Members of the Land and Building Advisory Committee (LBAC) today (February 20) generally welcomed Government's effort in initiating the "Hong Kong 2030: Planning Vision and Strategy" which is intended to provide a long-term planning framework to guide the development of Hong Kong over the next 30 years.
"Given Hong Kong's growing ties with the Pearl River Delta and other parts of the Mainland and China's accession to the World Trade Organisation in the near future, LBAC members generally thought that it was an opportune time to start this Study," said Professor Yeung Yue-man, Chairman of the Committee.
"Members agreed that the Study should go beyond the boundary of Hong Kong and should take into account the dynamics of the interaction between Hong Kong and the Mainland.
"This is particularly important regarding the population movement and the protection of the environment. In this connection, members thought that there should be enhanced communication with the Mainland," Professor Yeung said.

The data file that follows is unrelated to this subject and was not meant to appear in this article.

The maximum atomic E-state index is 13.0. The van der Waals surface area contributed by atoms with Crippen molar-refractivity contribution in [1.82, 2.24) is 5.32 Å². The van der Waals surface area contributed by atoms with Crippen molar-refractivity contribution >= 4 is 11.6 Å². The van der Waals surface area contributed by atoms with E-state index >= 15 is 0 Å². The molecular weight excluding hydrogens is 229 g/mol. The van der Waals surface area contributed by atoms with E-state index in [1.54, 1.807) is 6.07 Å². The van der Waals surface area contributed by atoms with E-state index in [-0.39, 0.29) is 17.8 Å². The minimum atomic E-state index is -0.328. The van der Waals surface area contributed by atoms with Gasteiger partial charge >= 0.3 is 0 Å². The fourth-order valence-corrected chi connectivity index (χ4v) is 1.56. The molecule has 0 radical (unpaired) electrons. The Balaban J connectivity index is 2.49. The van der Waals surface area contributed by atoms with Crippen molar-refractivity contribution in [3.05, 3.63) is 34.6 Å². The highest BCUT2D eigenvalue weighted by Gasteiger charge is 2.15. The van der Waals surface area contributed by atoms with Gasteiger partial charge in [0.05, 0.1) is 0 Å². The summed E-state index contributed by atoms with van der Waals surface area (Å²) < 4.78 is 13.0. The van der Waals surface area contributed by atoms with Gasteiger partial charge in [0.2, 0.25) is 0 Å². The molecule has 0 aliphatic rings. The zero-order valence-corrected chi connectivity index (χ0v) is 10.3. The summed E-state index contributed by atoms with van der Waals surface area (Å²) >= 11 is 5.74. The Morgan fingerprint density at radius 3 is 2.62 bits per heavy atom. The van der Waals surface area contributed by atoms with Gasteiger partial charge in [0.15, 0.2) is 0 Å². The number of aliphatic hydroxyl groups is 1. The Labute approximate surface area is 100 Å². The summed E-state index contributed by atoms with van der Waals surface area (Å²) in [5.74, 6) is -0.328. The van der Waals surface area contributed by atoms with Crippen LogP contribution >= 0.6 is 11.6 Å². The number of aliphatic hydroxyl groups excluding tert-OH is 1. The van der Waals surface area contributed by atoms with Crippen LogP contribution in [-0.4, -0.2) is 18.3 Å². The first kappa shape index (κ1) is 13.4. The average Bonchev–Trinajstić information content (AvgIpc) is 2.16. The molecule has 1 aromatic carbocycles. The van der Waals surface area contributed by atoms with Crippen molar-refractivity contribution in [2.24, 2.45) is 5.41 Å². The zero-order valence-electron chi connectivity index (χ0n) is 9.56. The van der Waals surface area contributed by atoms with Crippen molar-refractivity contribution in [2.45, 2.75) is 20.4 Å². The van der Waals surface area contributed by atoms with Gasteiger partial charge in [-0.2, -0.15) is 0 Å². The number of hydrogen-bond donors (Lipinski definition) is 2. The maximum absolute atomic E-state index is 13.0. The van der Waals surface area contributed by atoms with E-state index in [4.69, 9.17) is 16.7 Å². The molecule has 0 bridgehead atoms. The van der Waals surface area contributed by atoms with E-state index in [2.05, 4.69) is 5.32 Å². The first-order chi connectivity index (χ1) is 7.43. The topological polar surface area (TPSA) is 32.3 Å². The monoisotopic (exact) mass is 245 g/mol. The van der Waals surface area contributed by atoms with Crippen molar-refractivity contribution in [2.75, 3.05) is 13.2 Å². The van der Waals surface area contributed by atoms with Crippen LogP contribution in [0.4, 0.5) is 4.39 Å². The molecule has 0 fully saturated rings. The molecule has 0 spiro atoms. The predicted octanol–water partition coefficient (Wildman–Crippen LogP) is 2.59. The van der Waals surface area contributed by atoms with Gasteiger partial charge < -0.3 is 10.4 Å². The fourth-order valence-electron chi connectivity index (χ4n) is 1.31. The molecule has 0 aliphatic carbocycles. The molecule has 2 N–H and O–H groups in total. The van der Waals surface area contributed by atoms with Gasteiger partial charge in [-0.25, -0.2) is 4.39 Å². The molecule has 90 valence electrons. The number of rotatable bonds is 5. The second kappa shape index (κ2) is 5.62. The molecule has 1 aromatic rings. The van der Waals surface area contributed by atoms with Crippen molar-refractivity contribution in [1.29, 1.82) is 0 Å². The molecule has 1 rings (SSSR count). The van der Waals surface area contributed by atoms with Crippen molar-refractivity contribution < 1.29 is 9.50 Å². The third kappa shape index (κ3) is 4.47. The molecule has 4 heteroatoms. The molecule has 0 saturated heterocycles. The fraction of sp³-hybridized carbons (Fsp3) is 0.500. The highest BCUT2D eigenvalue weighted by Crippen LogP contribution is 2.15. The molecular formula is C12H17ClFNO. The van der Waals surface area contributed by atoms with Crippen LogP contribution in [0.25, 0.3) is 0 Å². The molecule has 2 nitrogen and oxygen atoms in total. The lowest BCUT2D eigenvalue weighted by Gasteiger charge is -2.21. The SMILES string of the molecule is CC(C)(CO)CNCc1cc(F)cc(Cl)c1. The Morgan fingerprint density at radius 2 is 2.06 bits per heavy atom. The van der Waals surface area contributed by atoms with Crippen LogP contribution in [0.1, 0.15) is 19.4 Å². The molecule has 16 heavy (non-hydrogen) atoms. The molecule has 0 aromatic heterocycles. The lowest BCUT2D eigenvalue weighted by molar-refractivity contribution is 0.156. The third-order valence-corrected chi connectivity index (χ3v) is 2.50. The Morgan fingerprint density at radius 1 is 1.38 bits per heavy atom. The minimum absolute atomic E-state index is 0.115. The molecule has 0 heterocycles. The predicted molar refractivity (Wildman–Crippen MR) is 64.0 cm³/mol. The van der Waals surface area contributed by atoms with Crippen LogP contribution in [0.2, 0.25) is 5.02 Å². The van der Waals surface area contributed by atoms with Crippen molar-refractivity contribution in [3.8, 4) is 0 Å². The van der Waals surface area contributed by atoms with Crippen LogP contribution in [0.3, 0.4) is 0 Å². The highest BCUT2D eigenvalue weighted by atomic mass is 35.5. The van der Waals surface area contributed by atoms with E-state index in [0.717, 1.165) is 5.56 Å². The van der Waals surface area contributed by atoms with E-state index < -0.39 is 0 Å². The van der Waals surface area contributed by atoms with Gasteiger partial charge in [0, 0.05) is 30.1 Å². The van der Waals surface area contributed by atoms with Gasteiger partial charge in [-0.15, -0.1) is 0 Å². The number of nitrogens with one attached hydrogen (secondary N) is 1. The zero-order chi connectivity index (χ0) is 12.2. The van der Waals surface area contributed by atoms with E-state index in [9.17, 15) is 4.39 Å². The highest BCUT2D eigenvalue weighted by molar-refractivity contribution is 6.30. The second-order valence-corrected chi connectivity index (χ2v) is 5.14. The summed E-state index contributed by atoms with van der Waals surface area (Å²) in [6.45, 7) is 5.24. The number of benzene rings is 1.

"Members consider that the exercise is useful in involving the community to work together towards mapping out our future development. But given the rapid pace of changes both locally and in other places of the world, it is important that the Government should always be flexible in the implementation of any plan.
"Some members also cast doubt on the timeframe of the Study, thinking that it might be too long for any realistic planning," he added.
The Committee was also briefed on the packages of proposals for good building maintenance and timely maintenance, namely "to control advertisement signboards" and "to tackle unauthorised building works" proposed by the Task Force on Building Safety and Preventive Maintenance under the Planning and Lands Bureau.
"Members welcomed Government's proposals to control advertisement signboards and to tackle unauthorised building works (UBWs) and illegal rooftop structures.
"They considered the introduction of the proposals timely and agreed that the successful implementation of such proposals should greatly enhance public safety," Professor Yeung said.
End/Tuesday, February 20, 2001